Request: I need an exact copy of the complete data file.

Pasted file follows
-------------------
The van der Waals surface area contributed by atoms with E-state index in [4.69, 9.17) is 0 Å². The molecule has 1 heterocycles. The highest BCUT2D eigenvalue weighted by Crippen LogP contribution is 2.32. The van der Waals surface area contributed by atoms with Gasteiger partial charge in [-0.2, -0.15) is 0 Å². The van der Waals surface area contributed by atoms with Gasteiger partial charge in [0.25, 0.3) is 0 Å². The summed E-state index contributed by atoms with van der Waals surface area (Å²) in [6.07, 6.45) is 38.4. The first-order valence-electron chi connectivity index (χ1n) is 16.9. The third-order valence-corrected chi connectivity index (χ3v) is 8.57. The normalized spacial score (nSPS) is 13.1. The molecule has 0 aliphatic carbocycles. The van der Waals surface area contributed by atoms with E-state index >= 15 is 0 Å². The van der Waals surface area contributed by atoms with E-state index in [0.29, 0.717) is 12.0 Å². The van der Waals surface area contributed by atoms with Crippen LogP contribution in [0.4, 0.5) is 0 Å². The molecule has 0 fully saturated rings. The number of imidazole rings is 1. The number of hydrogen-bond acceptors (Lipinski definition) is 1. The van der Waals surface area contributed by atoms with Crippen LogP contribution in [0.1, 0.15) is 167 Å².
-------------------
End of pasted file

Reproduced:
The van der Waals surface area contributed by atoms with E-state index in [4.69, 9.17) is 0 Å². The molecule has 1 heterocycles. The highest BCUT2D eigenvalue weighted by Crippen LogP contribution is 2.32. The van der Waals surface area contributed by atoms with Gasteiger partial charge in [-0.2, -0.15) is 0 Å². The van der Waals surface area contributed by atoms with Gasteiger partial charge in [0.25, 0.3) is 0 Å². The summed E-state index contributed by atoms with van der Waals surface area (Å²) in [6.07, 6.45) is 38.4. The first-order valence-electron chi connectivity index (χ1n) is 16.9. The third-order valence-corrected chi connectivity index (χ3v) is 8.57. The normalized spacial score (nSPS) is 13.1. The molecule has 0 aliphatic carbocycles. The van der Waals surface area contributed by atoms with E-state index >= 15 is 0 Å². The van der Waals surface area contributed by atoms with E-state index in [0.29, 0.717) is 12.0 Å². The van der Waals surface area contributed by atoms with Crippen LogP contribution in [0.4, 0.5) is 0 Å². The molecule has 0 fully saturated rings. The number of imidazole rings is 1. The number of hydrogen-bond acceptors (Lipinski definition) is 1. The van der Waals surface area contributed by atoms with Crippen LogP contribution in [0.1, 0.15) is 167 Å².